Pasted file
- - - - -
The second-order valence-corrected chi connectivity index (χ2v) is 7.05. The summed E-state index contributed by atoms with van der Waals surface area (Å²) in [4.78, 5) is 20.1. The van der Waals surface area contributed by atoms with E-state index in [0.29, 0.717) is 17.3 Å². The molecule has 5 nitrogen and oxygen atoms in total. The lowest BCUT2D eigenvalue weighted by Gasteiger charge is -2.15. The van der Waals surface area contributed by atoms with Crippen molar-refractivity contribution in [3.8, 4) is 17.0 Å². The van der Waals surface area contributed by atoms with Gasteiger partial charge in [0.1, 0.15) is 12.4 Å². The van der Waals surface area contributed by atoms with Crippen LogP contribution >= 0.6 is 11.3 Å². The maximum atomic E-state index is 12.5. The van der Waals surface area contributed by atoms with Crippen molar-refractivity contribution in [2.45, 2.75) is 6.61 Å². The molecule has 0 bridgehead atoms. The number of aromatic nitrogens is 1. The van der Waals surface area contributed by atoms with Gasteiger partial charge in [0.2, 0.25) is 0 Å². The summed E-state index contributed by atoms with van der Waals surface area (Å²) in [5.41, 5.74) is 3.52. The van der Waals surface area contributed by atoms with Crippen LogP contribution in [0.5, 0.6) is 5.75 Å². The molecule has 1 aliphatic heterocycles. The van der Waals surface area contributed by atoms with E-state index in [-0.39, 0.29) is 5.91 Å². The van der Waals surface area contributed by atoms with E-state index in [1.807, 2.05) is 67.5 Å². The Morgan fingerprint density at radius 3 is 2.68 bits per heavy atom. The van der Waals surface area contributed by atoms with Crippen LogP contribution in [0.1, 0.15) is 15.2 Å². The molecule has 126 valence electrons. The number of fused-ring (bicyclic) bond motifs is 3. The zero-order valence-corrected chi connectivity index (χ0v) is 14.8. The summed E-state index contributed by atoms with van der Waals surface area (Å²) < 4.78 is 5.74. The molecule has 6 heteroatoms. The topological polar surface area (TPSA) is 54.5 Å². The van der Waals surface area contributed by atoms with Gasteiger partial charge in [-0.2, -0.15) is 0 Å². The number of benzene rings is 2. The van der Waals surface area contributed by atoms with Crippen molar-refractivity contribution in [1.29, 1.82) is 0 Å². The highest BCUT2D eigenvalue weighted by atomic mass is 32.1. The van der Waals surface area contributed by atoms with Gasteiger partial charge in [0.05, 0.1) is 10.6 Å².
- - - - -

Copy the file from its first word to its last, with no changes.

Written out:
The second-order valence-corrected chi connectivity index (χ2v) is 7.05. The summed E-state index contributed by atoms with van der Waals surface area (Å²) in [4.78, 5) is 20.1. The van der Waals surface area contributed by atoms with E-state index in [0.29, 0.717) is 17.3 Å². The molecule has 5 nitrogen and oxygen atoms in total. The lowest BCUT2D eigenvalue weighted by Gasteiger charge is -2.15. The van der Waals surface area contributed by atoms with Crippen molar-refractivity contribution in [3.8, 4) is 17.0 Å². The van der Waals surface area contributed by atoms with Gasteiger partial charge in [0.1, 0.15) is 12.4 Å². The van der Waals surface area contributed by atoms with Crippen LogP contribution >= 0.6 is 11.3 Å². The maximum atomic E-state index is 12.5. The van der Waals surface area contributed by atoms with Crippen molar-refractivity contribution in [2.45, 2.75) is 6.61 Å². The molecule has 0 bridgehead atoms. The number of aromatic nitrogens is 1. The van der Waals surface area contributed by atoms with Gasteiger partial charge in [0.2, 0.25) is 0 Å². The summed E-state index contributed by atoms with van der Waals surface area (Å²) in [5.41, 5.74) is 3.52. The van der Waals surface area contributed by atoms with Crippen LogP contribution in [0.5, 0.6) is 5.75 Å². The molecule has 1 aliphatic heterocycles. The van der Waals surface area contributed by atoms with E-state index in [-0.39, 0.29) is 5.91 Å². The van der Waals surface area contributed by atoms with E-state index in [1.807, 2.05) is 67.5 Å². The Morgan fingerprint density at radius 3 is 2.68 bits per heavy atom. The van der Waals surface area contributed by atoms with Crippen LogP contribution in [0.1, 0.15) is 15.2 Å². The molecule has 126 valence electrons. The number of fused-ring (bicyclic) bond motifs is 3. The zero-order valence-corrected chi connectivity index (χ0v) is 14.8. The summed E-state index contributed by atoms with van der Waals surface area (Å²) < 4.78 is 5.74. The molecule has 6 heteroatoms. The topological polar surface area (TPSA) is 54.5 Å². The van der Waals surface area contributed by atoms with Gasteiger partial charge in [-0.2, -0.15) is 0 Å². The number of benzene rings is 2. The van der Waals surface area contributed by atoms with Crippen molar-refractivity contribution in [1.29, 1.82) is 0 Å². The highest BCUT2D eigenvalue weighted by atomic mass is 32.1. The van der Waals surface area contributed by atoms with Gasteiger partial charge in [0.05, 0.1) is 10.6 Å².